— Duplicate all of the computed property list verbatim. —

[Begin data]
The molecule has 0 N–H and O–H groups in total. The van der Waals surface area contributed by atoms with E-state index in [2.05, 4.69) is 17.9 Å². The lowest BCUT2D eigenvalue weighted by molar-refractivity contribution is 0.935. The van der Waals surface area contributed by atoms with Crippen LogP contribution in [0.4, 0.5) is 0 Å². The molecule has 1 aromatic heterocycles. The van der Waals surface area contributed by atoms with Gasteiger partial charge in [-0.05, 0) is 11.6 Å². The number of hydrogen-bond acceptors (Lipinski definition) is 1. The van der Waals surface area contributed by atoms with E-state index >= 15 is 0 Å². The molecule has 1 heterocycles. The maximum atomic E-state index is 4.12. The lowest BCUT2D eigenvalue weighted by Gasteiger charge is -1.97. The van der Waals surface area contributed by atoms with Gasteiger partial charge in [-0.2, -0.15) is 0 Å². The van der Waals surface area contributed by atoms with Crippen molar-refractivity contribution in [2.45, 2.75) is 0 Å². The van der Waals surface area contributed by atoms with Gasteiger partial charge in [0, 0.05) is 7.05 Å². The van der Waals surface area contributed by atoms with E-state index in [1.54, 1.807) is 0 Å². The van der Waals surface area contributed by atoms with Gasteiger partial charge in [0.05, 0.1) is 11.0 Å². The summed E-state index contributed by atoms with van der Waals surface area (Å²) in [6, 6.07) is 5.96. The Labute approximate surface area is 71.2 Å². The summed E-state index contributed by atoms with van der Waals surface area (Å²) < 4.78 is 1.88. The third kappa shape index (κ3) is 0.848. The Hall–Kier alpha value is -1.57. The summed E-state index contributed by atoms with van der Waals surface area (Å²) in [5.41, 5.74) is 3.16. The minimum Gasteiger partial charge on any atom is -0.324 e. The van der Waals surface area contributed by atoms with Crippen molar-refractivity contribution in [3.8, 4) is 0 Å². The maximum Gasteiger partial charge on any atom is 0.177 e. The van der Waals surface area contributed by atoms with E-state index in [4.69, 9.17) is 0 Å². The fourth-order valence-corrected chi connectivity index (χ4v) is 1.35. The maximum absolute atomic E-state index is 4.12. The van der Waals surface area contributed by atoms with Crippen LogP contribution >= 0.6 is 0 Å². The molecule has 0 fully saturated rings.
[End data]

The molecule has 0 N–H and O–H groups in total. The van der Waals surface area contributed by atoms with E-state index in [2.05, 4.69) is 17.9 Å². The lowest BCUT2D eigenvalue weighted by molar-refractivity contribution is 0.935. The van der Waals surface area contributed by atoms with Crippen LogP contribution in [0.4, 0.5) is 0 Å². The molecule has 1 aromatic heterocycles. The van der Waals surface area contributed by atoms with Gasteiger partial charge in [-0.05, 0) is 11.6 Å². The number of hydrogen-bond acceptors (Lipinski definition) is 1. The van der Waals surface area contributed by atoms with E-state index >= 15 is 0 Å². The molecule has 1 heterocycles. The maximum atomic E-state index is 4.12. The lowest BCUT2D eigenvalue weighted by Gasteiger charge is -1.97. The van der Waals surface area contributed by atoms with Gasteiger partial charge in [-0.2, -0.15) is 0 Å². The van der Waals surface area contributed by atoms with Crippen molar-refractivity contribution in [2.45, 2.75) is 0 Å². The van der Waals surface area contributed by atoms with Gasteiger partial charge in [0, 0.05) is 7.05 Å². The van der Waals surface area contributed by atoms with E-state index in [1.54, 1.807) is 0 Å². The van der Waals surface area contributed by atoms with Gasteiger partial charge in [0.05, 0.1) is 11.0 Å². The summed E-state index contributed by atoms with van der Waals surface area (Å²) in [6, 6.07) is 5.96. The Labute approximate surface area is 71.2 Å². The summed E-state index contributed by atoms with van der Waals surface area (Å²) < 4.78 is 1.88. The third kappa shape index (κ3) is 0.848. The Hall–Kier alpha value is -1.57. The summed E-state index contributed by atoms with van der Waals surface area (Å²) in [5.41, 5.74) is 3.16. The minimum Gasteiger partial charge on any atom is -0.324 e. The van der Waals surface area contributed by atoms with Crippen molar-refractivity contribution in [3.8, 4) is 0 Å². The maximum Gasteiger partial charge on any atom is 0.177 e. The van der Waals surface area contributed by atoms with E-state index in [4.69, 9.17) is 0 Å². The fourth-order valence-corrected chi connectivity index (χ4v) is 1.35. The maximum absolute atomic E-state index is 4.12. The van der Waals surface area contributed by atoms with Crippen LogP contribution >= 0.6 is 0 Å². The molecule has 0 fully saturated rings.